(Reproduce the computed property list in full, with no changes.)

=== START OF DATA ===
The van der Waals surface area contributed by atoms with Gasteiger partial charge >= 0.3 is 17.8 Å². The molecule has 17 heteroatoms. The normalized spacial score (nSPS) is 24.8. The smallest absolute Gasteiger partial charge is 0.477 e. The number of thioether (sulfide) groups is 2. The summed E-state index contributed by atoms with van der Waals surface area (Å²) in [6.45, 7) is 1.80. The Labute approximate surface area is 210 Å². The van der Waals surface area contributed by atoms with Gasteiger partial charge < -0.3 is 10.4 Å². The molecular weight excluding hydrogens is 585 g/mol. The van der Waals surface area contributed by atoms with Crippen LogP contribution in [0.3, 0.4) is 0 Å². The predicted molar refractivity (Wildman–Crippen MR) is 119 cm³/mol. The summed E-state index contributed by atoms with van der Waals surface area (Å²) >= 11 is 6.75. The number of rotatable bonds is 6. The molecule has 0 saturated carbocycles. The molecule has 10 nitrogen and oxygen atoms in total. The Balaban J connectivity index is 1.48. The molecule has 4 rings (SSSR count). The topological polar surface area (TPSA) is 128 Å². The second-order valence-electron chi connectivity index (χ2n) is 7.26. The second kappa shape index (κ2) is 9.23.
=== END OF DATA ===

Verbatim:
The van der Waals surface area contributed by atoms with Gasteiger partial charge >= 0.3 is 17.8 Å². The molecule has 17 heteroatoms. The normalized spacial score (nSPS) is 24.8. The smallest absolute Gasteiger partial charge is 0.477 e. The number of thioether (sulfide) groups is 2. The summed E-state index contributed by atoms with van der Waals surface area (Å²) in [6.45, 7) is 1.80. The Labute approximate surface area is 210 Å². The van der Waals surface area contributed by atoms with Gasteiger partial charge < -0.3 is 10.4 Å². The molecular weight excluding hydrogens is 585 g/mol. The van der Waals surface area contributed by atoms with Crippen LogP contribution in [0.3, 0.4) is 0 Å². The predicted molar refractivity (Wildman–Crippen MR) is 119 cm³/mol. The summed E-state index contributed by atoms with van der Waals surface area (Å²) >= 11 is 6.75. The number of rotatable bonds is 6. The molecule has 0 saturated carbocycles. The molecule has 10 nitrogen and oxygen atoms in total. The Balaban J connectivity index is 1.48. The molecule has 4 rings (SSSR count). The topological polar surface area (TPSA) is 128 Å². The second-order valence-electron chi connectivity index (χ2n) is 7.26. The second kappa shape index (κ2) is 9.23.